After the screw up of Black Monday, on 22 September 1969, we were all a bit nervous about going into that area of operation (AO) again, all of us except Jackson. I honestly don’t remember if he was with us on Black Monday. On 25 September, I was assigned to be the copilot with CWO David Jackson and we headed out to do a routine mission of resupply and Command and Control (C&C). Our mission was with the 3/21st Infantry Battalion at LZ Center; at least this is what I remember. We flew missions all day to resupply the troops and to take the command around to see different Company Commanders in the field. Nothing much happened all day and we just joked and talked with other Rattlers in the area. WO Mike Curtis and I were always joking on the radio about Martha Farbocker, or something like that, and we were at it again on the 25th of September. There was still a lot of buzz on the radio about the fire flights of Black Monday and we looked out over the areas where it happened, wondering how in the world the NVA could have gotten so close to LZ Center and not been detected. Finally, the mission came to an end in late afternoon and we headed back home with visions of the nice cool Officers Club on the beach fixed in our minds. There were some grunts on board that were catching a ride back to the Americal Division rear in Chu Lai and everyone was enjoying the flight.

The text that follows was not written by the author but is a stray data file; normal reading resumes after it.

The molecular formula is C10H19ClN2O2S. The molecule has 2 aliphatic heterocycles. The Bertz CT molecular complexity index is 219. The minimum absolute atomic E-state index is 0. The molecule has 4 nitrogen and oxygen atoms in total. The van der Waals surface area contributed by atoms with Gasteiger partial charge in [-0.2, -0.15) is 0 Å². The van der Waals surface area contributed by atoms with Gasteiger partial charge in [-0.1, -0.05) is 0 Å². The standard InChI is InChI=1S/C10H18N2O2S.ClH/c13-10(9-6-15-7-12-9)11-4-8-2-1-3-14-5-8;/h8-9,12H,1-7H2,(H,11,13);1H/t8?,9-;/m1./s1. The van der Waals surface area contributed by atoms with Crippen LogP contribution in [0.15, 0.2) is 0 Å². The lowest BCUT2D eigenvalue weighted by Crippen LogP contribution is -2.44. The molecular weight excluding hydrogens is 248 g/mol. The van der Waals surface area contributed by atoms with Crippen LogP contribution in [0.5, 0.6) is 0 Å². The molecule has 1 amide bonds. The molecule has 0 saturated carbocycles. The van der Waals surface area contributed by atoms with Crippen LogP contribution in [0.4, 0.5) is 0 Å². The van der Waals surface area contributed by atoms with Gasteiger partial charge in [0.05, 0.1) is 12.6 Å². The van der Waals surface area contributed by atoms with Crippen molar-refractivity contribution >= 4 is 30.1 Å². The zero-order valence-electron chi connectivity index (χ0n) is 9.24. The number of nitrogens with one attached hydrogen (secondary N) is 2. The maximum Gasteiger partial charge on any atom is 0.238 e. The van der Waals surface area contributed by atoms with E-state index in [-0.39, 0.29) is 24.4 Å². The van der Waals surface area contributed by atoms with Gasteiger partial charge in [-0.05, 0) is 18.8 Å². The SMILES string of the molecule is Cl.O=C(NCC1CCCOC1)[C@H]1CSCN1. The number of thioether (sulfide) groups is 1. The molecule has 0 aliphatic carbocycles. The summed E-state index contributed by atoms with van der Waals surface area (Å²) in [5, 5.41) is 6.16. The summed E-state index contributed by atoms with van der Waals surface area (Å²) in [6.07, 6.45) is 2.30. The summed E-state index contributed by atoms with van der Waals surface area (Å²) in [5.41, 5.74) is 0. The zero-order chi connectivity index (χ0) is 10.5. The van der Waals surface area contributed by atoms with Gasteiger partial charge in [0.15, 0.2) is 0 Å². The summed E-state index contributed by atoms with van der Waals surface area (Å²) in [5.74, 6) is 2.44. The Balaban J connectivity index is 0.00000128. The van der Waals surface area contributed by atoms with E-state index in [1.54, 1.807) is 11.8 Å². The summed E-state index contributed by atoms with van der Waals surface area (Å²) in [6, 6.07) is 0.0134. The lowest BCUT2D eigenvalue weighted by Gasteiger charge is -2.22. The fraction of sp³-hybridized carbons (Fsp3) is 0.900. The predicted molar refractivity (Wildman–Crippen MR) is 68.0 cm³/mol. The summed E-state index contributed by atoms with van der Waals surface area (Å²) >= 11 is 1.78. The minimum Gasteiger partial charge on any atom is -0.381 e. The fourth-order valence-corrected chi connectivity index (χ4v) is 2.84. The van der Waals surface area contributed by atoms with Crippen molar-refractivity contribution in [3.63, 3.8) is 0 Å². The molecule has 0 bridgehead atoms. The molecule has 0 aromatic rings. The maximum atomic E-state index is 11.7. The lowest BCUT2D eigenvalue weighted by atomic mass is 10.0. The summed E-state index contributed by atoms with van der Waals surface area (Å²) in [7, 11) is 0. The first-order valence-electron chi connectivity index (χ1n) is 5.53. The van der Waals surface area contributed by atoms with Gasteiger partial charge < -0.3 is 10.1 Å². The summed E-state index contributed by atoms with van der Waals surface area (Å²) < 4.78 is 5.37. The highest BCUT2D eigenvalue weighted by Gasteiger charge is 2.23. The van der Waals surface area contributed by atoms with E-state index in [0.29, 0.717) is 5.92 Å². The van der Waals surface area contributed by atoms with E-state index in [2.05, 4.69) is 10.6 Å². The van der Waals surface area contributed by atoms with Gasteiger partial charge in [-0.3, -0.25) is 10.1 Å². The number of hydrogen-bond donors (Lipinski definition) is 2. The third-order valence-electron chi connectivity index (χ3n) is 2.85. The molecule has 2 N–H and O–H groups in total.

The flight path we took that day out of Center pointed us towards LZ East and then out of the hill country and across the rice paddies to the beach and the Snake Pit. It was a clear day, beautiful blue sky and we were having a good time flying and laughing on the way home. Mike Curtis and I were on the radio again talking about the cool ones we would drink back at the club that night when suddenly the front of the helicopter seemed to explode. The instrument panel just blew up as smoke and sparks shot through a jagged hole made by the armor piercing .51 Cal bullet that hit the ship. In fact, my immediate thoughts focused on the fact that the front of the helicopter might be gone. For several seconds, smoke and sparks filled the cockpit and made it impossible to see anything. The horrifying thought of a rocket-propelled grenade or large shell blowing off the whole nose seemed very real because the chopper immediately went out of trim and began to take a nose up attitude. Jackson was on the controls at the time and when the round hit him he slumped over the controls and pulled the cyclic back. This action caused a great blast of air to come in through the windows and open doors making me believe it was coming from the front of the ship. As the smoke cleared, I fully expected to look out and see open air in place of the front bubble structure of the Huey. Our altitude was about 2500 feet when this happened and, except for the big ones, I thought we were out of range of most weapons. Instinct took over and I was at once flying the helicopter and trying to understand what had just happened to us. Before I even realized that David was injured, I was asking the crew chief if the ship was still flyable. All the instruments were out and the only thing I had to fly with was the turn and ball indicator. The crew chief, I don’t remember his name now, told me he thought everything sounded good and that we were OK. It was then that I realized Jackson had been hit. There was blood everywhere, so much that I thought I must have been hit as well, my left arm and leg were splattered in blood. Other pilots told stories of getting shot and not feeling it right away, so I thought this must have just happened to me. But, my arm and hand worked well as did my leg and foot. David began to slump even more over the controls and I asked the gunner and crew chief to release the AC’s seat and pull him into the back section and determine the extent of his wounds. The aircraft was difficult to fly with his body over the controls and I wanted to get Jackson to medical attention as quickly as I could.